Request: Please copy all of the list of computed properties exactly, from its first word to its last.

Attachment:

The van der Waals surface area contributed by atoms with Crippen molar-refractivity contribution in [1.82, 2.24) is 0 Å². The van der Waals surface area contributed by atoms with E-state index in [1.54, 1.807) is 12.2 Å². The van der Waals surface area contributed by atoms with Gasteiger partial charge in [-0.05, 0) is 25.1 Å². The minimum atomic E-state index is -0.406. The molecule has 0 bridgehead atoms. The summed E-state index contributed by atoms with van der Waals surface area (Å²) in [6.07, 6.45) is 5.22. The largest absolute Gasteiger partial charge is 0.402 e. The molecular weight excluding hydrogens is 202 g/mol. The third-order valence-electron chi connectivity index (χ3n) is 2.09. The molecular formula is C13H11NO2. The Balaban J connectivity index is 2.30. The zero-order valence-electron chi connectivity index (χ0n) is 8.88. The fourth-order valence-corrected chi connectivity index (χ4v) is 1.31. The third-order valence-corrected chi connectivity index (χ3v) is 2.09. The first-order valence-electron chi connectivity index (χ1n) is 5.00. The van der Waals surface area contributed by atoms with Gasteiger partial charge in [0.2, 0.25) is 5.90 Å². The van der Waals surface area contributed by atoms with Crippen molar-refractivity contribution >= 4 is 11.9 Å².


The van der Waals surface area contributed by atoms with Crippen molar-refractivity contribution in [1.82, 2.24) is 0 Å². The van der Waals surface area contributed by atoms with E-state index in [1.54, 1.807) is 12.2 Å². The van der Waals surface area contributed by atoms with Gasteiger partial charge in [-0.05, 0) is 25.1 Å². The minimum atomic E-state index is -0.406. The molecule has 0 bridgehead atoms. The summed E-state index contributed by atoms with van der Waals surface area (Å²) in [6.07, 6.45) is 5.22. The largest absolute Gasteiger partial charge is 0.402 e. The molecular weight excluding hydrogens is 202 g/mol. The third-order valence-electron chi connectivity index (χ3n) is 2.09. The molecular formula is C13H11NO2. The Balaban J connectivity index is 2.30. The zero-order valence-electron chi connectivity index (χ0n) is 8.88. The fourth-order valence-corrected chi connectivity index (χ4v) is 1.31. The third-order valence-corrected chi connectivity index (χ3v) is 2.09. The first-order valence-electron chi connectivity index (χ1n) is 5.00. The van der Waals surface area contributed by atoms with Gasteiger partial charge in [0.2, 0.25) is 5.90 Å². The van der Waals surface area contributed by atoms with Crippen molar-refractivity contribution >= 4 is 11.9 Å².